In his attempt to prove why we don't need a Labor Department, Matt Patterson ("Why do we need a Labor Department?" Mar. 22) unwittingly demonstrates just the opposite. Free market advocates like Mr. Patterson love to lionize the business sector, and there are indeed government agencies and programs that support and promote the employer side of the labor market. Commerce and the Small Business Administration come to mind. Even the Agriculture Department is charged with, among other goals, expanding markets for American agricultural products.
But there is another side of the labor market: employees, whose contribution to the nation's economy deserves equal respect. In exchange for their labor, wage earners quite reasonably expect fair wages, decent working conditions and some measure of protection from the abuse and excesses that inevitably surface in a profit-driven economy. It is the mission of the Labor Department to support those goals and to provide that protection.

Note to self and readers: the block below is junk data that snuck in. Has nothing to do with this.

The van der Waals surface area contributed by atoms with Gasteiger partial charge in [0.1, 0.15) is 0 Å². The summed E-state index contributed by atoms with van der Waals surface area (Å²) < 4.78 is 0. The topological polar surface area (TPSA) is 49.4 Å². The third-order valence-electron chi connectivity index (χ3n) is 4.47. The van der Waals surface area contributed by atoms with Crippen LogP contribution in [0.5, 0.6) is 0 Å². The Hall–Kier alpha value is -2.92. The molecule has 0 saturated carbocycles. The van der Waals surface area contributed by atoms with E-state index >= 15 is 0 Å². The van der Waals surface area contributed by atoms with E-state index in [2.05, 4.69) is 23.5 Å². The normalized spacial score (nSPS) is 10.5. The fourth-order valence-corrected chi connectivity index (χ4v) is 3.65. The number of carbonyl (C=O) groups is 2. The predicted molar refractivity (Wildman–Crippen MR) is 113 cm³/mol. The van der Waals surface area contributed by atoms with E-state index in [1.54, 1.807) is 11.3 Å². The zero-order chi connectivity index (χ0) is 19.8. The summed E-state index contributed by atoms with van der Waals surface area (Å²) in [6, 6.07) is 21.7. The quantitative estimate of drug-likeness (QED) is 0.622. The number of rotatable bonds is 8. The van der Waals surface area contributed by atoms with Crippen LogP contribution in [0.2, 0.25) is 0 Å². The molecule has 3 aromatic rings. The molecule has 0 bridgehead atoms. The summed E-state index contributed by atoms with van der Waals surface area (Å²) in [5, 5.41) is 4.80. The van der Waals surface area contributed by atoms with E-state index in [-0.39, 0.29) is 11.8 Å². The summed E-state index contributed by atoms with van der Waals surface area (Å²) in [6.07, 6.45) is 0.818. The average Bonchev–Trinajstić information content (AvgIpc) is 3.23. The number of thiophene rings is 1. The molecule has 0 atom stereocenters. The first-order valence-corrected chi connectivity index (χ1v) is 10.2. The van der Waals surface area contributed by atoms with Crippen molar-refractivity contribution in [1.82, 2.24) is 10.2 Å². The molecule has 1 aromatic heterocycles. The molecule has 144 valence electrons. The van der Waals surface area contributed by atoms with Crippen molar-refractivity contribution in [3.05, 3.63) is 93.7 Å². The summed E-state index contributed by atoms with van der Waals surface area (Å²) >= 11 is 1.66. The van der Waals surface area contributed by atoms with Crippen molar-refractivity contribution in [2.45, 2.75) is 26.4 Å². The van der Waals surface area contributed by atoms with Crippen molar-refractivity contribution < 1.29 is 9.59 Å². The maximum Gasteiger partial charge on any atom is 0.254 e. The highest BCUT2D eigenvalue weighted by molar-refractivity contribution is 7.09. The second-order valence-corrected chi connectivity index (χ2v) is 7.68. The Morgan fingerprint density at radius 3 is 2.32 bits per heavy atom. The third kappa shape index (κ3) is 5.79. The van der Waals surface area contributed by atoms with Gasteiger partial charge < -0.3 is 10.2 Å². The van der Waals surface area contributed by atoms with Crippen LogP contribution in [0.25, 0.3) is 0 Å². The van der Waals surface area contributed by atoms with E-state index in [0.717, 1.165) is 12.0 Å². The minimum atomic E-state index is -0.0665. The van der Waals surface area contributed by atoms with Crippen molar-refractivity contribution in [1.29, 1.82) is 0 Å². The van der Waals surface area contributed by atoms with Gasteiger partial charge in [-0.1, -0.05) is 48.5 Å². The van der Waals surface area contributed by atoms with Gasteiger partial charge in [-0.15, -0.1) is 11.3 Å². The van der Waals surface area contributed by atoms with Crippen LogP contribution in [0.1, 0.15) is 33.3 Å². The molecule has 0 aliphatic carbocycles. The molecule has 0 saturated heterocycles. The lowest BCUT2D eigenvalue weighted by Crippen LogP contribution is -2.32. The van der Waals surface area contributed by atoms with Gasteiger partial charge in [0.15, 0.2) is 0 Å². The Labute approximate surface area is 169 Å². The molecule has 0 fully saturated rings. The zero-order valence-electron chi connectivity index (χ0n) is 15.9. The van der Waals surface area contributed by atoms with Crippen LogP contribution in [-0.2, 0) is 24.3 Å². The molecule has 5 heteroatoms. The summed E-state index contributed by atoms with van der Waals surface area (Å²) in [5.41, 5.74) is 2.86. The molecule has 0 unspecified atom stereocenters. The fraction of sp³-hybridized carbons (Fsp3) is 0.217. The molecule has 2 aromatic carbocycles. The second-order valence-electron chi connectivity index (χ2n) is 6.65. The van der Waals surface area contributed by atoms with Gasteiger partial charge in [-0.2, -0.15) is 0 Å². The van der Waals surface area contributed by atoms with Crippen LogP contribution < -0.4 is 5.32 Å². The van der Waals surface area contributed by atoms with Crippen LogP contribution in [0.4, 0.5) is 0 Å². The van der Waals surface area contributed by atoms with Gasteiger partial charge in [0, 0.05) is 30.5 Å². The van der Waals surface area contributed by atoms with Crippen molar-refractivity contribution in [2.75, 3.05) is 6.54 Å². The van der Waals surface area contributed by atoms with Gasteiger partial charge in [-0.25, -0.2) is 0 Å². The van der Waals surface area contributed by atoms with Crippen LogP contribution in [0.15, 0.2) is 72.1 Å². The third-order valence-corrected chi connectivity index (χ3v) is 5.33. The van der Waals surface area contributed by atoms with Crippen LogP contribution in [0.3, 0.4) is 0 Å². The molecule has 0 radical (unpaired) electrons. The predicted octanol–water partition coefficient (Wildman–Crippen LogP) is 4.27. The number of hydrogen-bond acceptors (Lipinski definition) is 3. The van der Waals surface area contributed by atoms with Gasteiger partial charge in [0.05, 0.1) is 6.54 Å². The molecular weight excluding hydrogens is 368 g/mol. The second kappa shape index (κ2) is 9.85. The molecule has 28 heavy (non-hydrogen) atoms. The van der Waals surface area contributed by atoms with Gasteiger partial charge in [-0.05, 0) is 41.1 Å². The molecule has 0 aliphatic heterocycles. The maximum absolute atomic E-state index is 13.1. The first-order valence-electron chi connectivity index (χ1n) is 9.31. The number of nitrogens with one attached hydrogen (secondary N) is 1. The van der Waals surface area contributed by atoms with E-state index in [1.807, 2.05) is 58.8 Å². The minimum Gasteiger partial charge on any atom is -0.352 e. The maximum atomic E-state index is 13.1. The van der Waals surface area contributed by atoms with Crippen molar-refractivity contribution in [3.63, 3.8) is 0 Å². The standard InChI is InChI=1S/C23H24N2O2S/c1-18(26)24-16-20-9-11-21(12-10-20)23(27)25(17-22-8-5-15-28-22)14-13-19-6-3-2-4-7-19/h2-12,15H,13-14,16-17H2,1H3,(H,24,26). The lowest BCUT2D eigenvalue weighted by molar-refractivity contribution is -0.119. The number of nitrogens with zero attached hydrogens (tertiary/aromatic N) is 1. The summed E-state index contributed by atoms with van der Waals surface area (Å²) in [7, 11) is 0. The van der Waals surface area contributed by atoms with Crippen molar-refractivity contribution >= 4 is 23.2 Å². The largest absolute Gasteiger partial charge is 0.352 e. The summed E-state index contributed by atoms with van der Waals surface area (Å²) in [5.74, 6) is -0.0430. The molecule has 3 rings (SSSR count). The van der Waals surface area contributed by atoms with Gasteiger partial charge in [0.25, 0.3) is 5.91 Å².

To his credit, Mr. Patterson accurately cited the department's mission in his commentary, but then he perversely castigates the Labor Department for failing to achieve not the mission it has, but the mission he wishes it had — helping businesses grow the economy.
It is precisely this lopsided view that values only the employer side of our economy that demonstrates why we need a Labor Department to advocate for workers.
Lorraine Rohlik, Jessup